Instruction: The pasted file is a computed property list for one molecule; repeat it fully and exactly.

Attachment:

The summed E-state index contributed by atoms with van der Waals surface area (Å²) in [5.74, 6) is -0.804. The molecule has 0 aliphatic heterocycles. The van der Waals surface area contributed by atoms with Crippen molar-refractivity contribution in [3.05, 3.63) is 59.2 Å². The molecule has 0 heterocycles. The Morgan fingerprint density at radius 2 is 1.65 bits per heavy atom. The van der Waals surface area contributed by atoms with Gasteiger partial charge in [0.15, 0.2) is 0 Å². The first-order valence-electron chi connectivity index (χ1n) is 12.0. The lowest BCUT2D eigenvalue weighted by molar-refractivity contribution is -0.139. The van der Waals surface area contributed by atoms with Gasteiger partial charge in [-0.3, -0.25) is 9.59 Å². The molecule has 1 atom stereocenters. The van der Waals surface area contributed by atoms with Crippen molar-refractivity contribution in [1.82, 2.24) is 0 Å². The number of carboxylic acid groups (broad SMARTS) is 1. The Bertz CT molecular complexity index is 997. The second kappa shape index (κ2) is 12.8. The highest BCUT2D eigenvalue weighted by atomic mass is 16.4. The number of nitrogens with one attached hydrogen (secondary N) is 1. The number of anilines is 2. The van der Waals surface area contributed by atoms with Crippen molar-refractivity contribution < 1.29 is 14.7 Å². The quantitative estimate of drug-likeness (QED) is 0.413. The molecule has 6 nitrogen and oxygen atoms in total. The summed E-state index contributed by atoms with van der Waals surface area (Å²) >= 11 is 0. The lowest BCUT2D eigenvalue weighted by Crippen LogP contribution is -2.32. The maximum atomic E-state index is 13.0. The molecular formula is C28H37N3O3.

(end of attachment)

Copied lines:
The summed E-state index contributed by atoms with van der Waals surface area (Å²) in [5.74, 6) is -0.804. The molecule has 0 aliphatic heterocycles. The van der Waals surface area contributed by atoms with Crippen molar-refractivity contribution in [3.05, 3.63) is 59.2 Å². The molecule has 0 heterocycles. The Morgan fingerprint density at radius 2 is 1.65 bits per heavy atom. The van der Waals surface area contributed by atoms with Gasteiger partial charge in [0.15, 0.2) is 0 Å². The first-order valence-electron chi connectivity index (χ1n) is 12.0. The lowest BCUT2D eigenvalue weighted by molar-refractivity contribution is -0.139. The van der Waals surface area contributed by atoms with Gasteiger partial charge in [-0.3, -0.25) is 9.59 Å². The molecule has 1 atom stereocenters. The van der Waals surface area contributed by atoms with Crippen molar-refractivity contribution in [1.82, 2.24) is 0 Å². The number of carboxylic acid groups (broad SMARTS) is 1. The Bertz CT molecular complexity index is 997. The second kappa shape index (κ2) is 12.8. The highest BCUT2D eigenvalue weighted by atomic mass is 16.4. The number of nitrogens with one attached hydrogen (secondary N) is 1. The number of anilines is 2. The van der Waals surface area contributed by atoms with Crippen molar-refractivity contribution < 1.29 is 14.7 Å². The quantitative estimate of drug-likeness (QED) is 0.413. The molecule has 6 nitrogen and oxygen atoms in total. The summed E-state index contributed by atoms with van der Waals surface area (Å²) >= 11 is 0. The lowest BCUT2D eigenvalue weighted by Crippen LogP contribution is -2.32. The maximum atomic E-state index is 13.0. The molecular formula is C28H37N3O3.